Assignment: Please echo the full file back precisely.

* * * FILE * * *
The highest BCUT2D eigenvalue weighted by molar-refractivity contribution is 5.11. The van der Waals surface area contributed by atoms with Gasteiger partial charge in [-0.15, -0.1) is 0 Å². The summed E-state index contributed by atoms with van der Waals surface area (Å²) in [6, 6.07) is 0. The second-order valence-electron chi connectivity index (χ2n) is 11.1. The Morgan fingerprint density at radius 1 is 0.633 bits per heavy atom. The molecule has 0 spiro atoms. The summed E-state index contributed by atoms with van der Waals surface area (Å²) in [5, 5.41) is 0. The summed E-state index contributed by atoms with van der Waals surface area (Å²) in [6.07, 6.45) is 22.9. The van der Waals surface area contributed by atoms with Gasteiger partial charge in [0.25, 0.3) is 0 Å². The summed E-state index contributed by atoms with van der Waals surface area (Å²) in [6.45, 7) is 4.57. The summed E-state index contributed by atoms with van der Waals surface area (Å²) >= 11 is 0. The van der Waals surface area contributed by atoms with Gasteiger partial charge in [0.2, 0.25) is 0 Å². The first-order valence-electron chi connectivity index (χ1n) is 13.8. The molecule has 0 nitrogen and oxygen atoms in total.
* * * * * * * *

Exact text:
The highest BCUT2D eigenvalue weighted by molar-refractivity contribution is 5.11. The van der Waals surface area contributed by atoms with Gasteiger partial charge in [-0.15, -0.1) is 0 Å². The summed E-state index contributed by atoms with van der Waals surface area (Å²) in [6, 6.07) is 0. The second-order valence-electron chi connectivity index (χ2n) is 11.1. The Morgan fingerprint density at radius 1 is 0.633 bits per heavy atom. The molecule has 0 spiro atoms. The summed E-state index contributed by atoms with van der Waals surface area (Å²) in [5, 5.41) is 0. The summed E-state index contributed by atoms with van der Waals surface area (Å²) in [6.07, 6.45) is 22.9. The van der Waals surface area contributed by atoms with Gasteiger partial charge in [0.25, 0.3) is 0 Å². The summed E-state index contributed by atoms with van der Waals surface area (Å²) in [6.45, 7) is 4.57. The summed E-state index contributed by atoms with van der Waals surface area (Å²) >= 11 is 0. The van der Waals surface area contributed by atoms with Gasteiger partial charge in [0.2, 0.25) is 0 Å². The first-order valence-electron chi connectivity index (χ1n) is 13.8. The molecule has 0 nitrogen and oxygen atoms in total.